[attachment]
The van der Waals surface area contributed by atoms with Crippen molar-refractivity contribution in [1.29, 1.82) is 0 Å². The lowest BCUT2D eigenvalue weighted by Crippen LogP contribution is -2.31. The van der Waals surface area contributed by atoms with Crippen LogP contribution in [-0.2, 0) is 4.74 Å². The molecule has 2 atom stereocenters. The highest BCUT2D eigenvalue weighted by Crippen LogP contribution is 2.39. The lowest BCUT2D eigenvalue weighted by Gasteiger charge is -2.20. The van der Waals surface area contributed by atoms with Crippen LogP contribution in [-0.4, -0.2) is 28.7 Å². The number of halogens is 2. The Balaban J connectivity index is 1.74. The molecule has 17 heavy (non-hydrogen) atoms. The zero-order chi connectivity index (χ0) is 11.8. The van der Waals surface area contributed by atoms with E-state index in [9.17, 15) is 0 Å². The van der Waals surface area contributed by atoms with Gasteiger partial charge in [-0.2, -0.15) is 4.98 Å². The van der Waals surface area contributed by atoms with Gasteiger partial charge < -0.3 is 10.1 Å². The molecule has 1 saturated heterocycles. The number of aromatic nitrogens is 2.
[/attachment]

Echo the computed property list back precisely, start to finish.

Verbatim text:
The van der Waals surface area contributed by atoms with Crippen molar-refractivity contribution in [1.29, 1.82) is 0 Å². The lowest BCUT2D eigenvalue weighted by Crippen LogP contribution is -2.31. The van der Waals surface area contributed by atoms with Crippen LogP contribution in [-0.2, 0) is 4.74 Å². The molecule has 2 atom stereocenters. The highest BCUT2D eigenvalue weighted by Crippen LogP contribution is 2.39. The lowest BCUT2D eigenvalue weighted by Gasteiger charge is -2.20. The van der Waals surface area contributed by atoms with Crippen LogP contribution in [-0.4, -0.2) is 28.7 Å². The number of halogens is 2. The Balaban J connectivity index is 1.74. The molecule has 17 heavy (non-hydrogen) atoms. The zero-order chi connectivity index (χ0) is 11.8. The van der Waals surface area contributed by atoms with E-state index in [9.17, 15) is 0 Å². The van der Waals surface area contributed by atoms with Gasteiger partial charge in [-0.2, -0.15) is 4.98 Å². The van der Waals surface area contributed by atoms with Gasteiger partial charge < -0.3 is 10.1 Å². The molecule has 1 saturated heterocycles. The number of aromatic nitrogens is 2.